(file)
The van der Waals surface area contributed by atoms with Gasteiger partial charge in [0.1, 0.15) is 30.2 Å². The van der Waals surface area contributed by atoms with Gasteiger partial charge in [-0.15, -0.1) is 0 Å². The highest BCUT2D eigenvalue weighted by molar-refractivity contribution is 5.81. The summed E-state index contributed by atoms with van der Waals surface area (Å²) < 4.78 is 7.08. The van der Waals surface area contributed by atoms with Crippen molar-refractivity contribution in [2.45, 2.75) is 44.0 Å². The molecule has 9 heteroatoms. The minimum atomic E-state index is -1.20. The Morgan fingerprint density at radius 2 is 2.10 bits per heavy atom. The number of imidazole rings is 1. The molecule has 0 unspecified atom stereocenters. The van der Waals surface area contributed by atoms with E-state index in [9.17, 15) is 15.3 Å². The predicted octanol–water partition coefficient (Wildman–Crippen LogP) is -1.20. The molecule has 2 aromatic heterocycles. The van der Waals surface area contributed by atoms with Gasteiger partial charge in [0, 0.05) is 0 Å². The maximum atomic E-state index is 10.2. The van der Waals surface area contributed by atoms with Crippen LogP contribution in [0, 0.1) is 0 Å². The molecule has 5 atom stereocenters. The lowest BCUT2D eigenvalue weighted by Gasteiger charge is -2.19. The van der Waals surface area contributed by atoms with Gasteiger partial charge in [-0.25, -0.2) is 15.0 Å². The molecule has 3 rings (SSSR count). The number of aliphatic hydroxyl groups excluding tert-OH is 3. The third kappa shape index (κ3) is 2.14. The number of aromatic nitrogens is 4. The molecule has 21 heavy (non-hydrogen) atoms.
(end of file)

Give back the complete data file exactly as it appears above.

The van der Waals surface area contributed by atoms with Gasteiger partial charge in [0.1, 0.15) is 30.2 Å². The van der Waals surface area contributed by atoms with Gasteiger partial charge in [-0.15, -0.1) is 0 Å². The highest BCUT2D eigenvalue weighted by molar-refractivity contribution is 5.81. The summed E-state index contributed by atoms with van der Waals surface area (Å²) < 4.78 is 7.08. The van der Waals surface area contributed by atoms with Crippen molar-refractivity contribution in [2.45, 2.75) is 44.0 Å². The molecule has 9 heteroatoms. The minimum atomic E-state index is -1.20. The Morgan fingerprint density at radius 2 is 2.10 bits per heavy atom. The number of imidazole rings is 1. The molecule has 0 unspecified atom stereocenters. The van der Waals surface area contributed by atoms with E-state index in [9.17, 15) is 15.3 Å². The predicted octanol–water partition coefficient (Wildman–Crippen LogP) is -1.20. The molecule has 2 aromatic heterocycles. The van der Waals surface area contributed by atoms with Gasteiger partial charge in [0, 0.05) is 0 Å². The maximum atomic E-state index is 10.2. The van der Waals surface area contributed by atoms with Crippen LogP contribution in [0, 0.1) is 0 Å². The molecule has 5 atom stereocenters. The lowest BCUT2D eigenvalue weighted by Gasteiger charge is -2.19. The van der Waals surface area contributed by atoms with Gasteiger partial charge in [-0.25, -0.2) is 15.0 Å². The molecule has 3 rings (SSSR count). The number of aliphatic hydroxyl groups excluding tert-OH is 3. The third kappa shape index (κ3) is 2.14. The number of aromatic nitrogens is 4. The molecule has 21 heavy (non-hydrogen) atoms.